I recently returned from an epic trip (for me) to South-Central New Mexico. Every year at this time, the Fall migration brings tens of thousands of migratory birds through one of the premier spots in the United States to photograph them: Bosque Del Apache National Wildlife Refuge. Bosque Del Apache is Spanish for “woods of the Apache,” and is rooted in the time when the Spanish observed Apaches routinely camped in the forests alongside the Rio Grande river. The refuge is spread over 57,331 acres, and is located at the northern edge of the Chihuahuan desert.
The heart of the Refuge is about 12,900 acres of moist bottomlands–3,800 acres are active floodplain of the Rio Grande and 9,100 acres are areas where water is diverted to create extensive wetlands, farmlands, and riparian forests. The rest of Bosque Del Apache NWR is made up of arid foothills and mesas, which rise to the Chupadera Mountains on the west, and the San Pascual Mountains on the east. Most of these desert lands are preserved as wilderness areas.
The Bosque Del Apache National Wildlife Refuge is located about 1 1/2 hours south of Albuquerque, NM. The nearest substantial town with amenities is Soccorro which is a fifteen minute drive North of the refuge, so making the obligatory sunrise and sunset shoots along with a mid-day trip back to Socorro for lunch and a nap is totally doable. Most mornings I arrived about an hour before sunrise and staked my spot near the main pond and made sure both cameras were ready to go for the shots I had planned for that morning. Just about every morning produced a unique and stunning sunrise. Shortly after the first light would emerge over the distant mountains, thousand of Snow and Ross’s Geese would fly over the ridge and join the Geese that had spent the night in the main pond. As the noise of 10,000 or so birds increased as the sun came up, you could literally feel a suspense increasing slowly as the inevitable “blast-off” of these many birds approached. Suddenly, and without any warning, all of the birds would “blast-off” into the sky in one incredible moment comprised of the sounds of wings flapping and the calls of the most birds you will ever see in one spot in your lifetime. Simply AMAZING!
Below is a typical morning’s “Fly-in” of the many thousand Arctic Geese and Sandhill Cranes. If you desire, you may watch the video full-screen by clicking the small icon in the lower right corner of the player.
Some time after the many Geese would depart their evening roost, they would fly over to the nearby corn fields to fuel up for the day. Along with the birds, the photographers would make their way there as well to get in some fantastic flight photography in the glorious morning light. Bosque is primarily known for the thousands of Arctic Geese and Sandhill Cranes the congregate here ever year at this time, but for the willing and driven photographer who is willing to put in the time and effort to explore not only the refuge itself, the many wildlife hotspots in Southern New Mexico will provide countless opportunities to view a large variety of species. In my short time there, I photographed seven or eight species of bird that I had never seen before including the elusive Roadrunner (Beep! Beep!), as well as the very beautiful Curved-bill Thrasher.(below)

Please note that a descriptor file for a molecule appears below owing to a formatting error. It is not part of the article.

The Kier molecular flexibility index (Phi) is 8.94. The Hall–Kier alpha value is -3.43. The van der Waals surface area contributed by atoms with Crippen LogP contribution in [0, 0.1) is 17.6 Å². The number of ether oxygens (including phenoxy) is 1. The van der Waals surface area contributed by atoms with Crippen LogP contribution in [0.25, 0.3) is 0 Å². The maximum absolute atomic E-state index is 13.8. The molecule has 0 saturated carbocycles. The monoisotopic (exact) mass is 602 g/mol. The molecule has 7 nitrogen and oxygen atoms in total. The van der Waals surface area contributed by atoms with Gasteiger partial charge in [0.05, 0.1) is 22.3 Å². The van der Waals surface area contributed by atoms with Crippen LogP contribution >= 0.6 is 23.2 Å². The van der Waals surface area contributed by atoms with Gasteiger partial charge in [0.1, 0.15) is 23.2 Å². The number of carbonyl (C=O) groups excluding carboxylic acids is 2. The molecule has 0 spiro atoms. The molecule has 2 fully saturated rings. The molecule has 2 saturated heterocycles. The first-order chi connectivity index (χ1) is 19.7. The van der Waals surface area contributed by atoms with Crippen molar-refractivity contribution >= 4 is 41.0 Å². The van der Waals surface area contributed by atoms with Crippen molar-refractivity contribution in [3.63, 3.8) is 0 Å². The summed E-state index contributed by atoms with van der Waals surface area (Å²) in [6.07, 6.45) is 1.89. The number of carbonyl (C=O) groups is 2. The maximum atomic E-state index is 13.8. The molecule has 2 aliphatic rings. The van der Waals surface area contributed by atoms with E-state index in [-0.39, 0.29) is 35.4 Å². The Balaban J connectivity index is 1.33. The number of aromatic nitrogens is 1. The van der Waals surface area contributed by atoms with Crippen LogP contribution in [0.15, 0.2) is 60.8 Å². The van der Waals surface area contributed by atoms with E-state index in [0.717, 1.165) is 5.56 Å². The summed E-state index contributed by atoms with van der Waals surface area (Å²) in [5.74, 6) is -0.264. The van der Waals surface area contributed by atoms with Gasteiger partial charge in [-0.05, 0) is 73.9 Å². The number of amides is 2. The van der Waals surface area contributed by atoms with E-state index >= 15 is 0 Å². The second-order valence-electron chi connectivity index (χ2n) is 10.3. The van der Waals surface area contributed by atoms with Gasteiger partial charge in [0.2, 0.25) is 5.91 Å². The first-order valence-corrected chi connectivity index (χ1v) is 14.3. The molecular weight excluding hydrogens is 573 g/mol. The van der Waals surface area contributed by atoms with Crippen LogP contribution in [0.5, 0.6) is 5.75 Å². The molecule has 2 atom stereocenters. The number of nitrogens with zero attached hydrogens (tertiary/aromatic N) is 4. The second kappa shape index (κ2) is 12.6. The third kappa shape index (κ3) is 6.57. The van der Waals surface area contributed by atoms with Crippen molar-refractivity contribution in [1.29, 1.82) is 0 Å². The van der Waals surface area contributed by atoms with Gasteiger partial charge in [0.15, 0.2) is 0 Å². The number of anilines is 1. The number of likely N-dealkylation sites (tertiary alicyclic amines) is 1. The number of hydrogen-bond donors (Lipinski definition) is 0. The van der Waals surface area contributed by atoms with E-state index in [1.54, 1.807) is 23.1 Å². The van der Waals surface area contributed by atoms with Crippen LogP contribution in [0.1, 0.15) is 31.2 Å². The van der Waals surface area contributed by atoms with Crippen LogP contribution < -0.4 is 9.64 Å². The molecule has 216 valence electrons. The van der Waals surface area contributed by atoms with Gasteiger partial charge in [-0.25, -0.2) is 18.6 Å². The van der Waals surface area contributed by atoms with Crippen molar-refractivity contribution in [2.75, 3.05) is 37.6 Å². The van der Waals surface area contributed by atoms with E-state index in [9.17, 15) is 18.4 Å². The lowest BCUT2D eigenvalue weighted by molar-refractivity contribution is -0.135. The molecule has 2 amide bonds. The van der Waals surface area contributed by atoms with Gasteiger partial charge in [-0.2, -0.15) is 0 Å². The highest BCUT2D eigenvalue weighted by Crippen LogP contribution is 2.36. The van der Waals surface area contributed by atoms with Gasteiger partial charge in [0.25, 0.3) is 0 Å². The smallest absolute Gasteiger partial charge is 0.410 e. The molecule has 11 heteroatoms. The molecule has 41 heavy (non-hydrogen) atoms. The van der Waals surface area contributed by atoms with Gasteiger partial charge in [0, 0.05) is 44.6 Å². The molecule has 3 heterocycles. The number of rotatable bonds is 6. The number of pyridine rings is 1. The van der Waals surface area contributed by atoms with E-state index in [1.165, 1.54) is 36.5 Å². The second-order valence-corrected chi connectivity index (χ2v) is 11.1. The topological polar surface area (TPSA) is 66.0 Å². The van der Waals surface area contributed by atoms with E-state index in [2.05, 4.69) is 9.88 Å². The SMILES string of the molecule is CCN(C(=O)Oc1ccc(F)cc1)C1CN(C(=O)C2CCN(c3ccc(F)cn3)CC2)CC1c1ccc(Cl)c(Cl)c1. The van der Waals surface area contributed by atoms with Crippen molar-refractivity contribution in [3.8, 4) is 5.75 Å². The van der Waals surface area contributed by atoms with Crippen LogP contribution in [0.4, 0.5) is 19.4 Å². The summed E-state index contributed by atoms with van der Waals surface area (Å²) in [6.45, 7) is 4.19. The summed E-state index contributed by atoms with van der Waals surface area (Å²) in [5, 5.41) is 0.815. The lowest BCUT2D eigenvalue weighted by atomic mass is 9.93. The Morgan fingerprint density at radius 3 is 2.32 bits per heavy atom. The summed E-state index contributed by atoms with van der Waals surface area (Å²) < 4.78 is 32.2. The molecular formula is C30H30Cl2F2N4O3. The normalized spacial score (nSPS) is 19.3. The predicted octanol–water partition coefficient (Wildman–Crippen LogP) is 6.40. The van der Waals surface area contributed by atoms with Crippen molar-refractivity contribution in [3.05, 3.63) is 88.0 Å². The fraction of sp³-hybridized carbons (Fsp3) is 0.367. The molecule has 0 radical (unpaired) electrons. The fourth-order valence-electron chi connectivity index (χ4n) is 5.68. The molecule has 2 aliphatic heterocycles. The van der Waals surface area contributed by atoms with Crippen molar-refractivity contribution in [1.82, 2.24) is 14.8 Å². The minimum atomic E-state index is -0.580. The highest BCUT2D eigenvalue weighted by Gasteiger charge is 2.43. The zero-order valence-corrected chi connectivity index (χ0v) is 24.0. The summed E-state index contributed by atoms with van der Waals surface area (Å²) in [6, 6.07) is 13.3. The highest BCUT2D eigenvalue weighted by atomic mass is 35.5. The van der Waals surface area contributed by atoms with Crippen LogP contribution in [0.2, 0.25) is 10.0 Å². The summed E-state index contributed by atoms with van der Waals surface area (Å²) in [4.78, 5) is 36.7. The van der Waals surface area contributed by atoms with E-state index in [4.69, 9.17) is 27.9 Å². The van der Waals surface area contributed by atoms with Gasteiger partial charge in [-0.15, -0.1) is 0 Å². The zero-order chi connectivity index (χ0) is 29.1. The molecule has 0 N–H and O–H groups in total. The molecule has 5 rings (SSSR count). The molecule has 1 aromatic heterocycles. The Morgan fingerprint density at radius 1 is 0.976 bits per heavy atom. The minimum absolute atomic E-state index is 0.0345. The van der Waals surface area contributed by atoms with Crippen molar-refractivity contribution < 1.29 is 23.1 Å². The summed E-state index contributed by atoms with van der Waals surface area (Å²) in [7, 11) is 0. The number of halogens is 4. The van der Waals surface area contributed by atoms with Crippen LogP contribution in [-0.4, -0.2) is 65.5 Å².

Having a full week of non-stop photography available to me, endless subject opportunities, close proximity to the birds, and fantastic light and weather provided me the chance to really experiment and expand the range of the typical types of shots one takes when photographing wildlife. Creative and artistic blurs are more and more being included in photographic competitions, and are much more difficult to capture effectively than a “freeze the action” type of shot. Depending on the proximity of the subject and how fast it is moving, ties in very closely with the shutter speed that will best convey the feel of the image that the photographer is attempting to create. Along with this, the photographer may have to pan the camera along with the movement of the subject(s) at an equal speed to keep the body of the subject relatively in focus, aside from its extremities which will ultimately create the artistic blur effect. It is always the challenge for the photographer to create something unique and emotionally effective upon the viewer, to draw them in and allow them a moment behind the photographer’s eyes and into the world they are viewing.
Needless to say, I came away having an incredible life experience during my time spent at Bosque Del Apache National Wildlife Refuge. I feel incredibly lucky to have experienced the sounds, the sights, and overall beauty of Southern New Mexico. I hope you take a few minutes and enjoy the images I created while I was there as well as the video I included of the incredible morning blast-offs of thousands of Artic Geese and Sandhill Cranes. If you ever find yourself in New Mexico in the Winter time, consider taking a morning to make a trip to the refuge, I can personally guarantee you will not regret it!
Three galleries of images from my trip can be found under the “Galleries” tab in the top menu of any page on my site, or directly here: